(v) Assessment based on the psycholinguistic theory of “scenes and frames”
(Dancette 1989 and 1992, Bensoussan & Rosenhouse 1994, Snell-Hornby 1995).
In order to find out the kind of translation exam and the kinds of methods of correction currently in use in Faculties of Translation, Waddington sent out a questionnaire to 48 European and Canadian universities. A total of 52 teachers replied from 20 of these universities and their answers reflected the following situation:
(i) All the teachers said that they require the students to translate a text, although over half also include other complementary tests.
(ii) As far as methods of evaluating student translations were concerned, 36.5% of the teachers use a method based on error analysis, 38.5% use a holistic method, and 23% combine error analysis with a holistic appreciation.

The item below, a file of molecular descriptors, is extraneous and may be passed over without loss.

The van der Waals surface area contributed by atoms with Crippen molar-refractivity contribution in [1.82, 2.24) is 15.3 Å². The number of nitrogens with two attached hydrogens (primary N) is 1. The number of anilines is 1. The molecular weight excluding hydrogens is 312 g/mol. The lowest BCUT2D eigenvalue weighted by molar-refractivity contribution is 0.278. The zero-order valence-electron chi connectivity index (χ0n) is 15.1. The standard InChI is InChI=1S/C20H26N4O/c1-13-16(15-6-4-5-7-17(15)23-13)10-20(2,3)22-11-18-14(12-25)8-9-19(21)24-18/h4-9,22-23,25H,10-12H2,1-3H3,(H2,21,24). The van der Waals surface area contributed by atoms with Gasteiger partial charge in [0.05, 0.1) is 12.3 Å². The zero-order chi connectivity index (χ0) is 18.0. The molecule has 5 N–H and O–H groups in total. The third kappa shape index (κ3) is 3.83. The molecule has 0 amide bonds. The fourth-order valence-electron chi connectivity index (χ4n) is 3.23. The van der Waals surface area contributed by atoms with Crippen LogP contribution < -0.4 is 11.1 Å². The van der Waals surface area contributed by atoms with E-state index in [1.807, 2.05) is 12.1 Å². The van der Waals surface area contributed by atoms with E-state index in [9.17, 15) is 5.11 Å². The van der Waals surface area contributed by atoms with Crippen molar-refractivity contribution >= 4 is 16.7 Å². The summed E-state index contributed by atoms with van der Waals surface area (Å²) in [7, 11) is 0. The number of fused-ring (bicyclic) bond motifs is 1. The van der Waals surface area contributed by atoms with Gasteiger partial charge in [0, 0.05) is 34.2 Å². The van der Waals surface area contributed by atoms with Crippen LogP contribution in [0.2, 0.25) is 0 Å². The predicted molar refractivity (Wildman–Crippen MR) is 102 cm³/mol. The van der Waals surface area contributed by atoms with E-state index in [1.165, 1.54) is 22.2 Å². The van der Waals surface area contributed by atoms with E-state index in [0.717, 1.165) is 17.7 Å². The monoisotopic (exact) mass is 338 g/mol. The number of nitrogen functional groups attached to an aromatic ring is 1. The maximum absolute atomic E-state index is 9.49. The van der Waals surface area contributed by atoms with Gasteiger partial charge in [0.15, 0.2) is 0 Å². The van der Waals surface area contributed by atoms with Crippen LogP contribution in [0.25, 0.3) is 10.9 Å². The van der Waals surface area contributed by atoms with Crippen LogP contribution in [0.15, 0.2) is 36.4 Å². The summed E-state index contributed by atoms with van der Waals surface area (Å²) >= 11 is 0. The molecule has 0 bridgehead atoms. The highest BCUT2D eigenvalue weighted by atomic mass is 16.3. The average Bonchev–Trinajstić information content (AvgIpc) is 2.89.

In accordance with these findings, he considers the validity of the results obtained through applying these different types of method to the correction of translations of part of an authentic text done by students under exam conditions.
Then, Waddington introduces four methods of assessment. The first method (method A) is more known than other methods and is functional in translation classes.
Method A is taken from Hurtado (1995); it is based on error analysis and possible mistakes are grouped under the following headings:
(i) Inappropriate renderings which affect the understanding of the source text; these are divided into eight categories: contresens, faux sens, nonsens, addition, omission, unresolved extralinguistic references, loss of meaning, and inappropriate linguistic variation (register, style, dialect, etc.).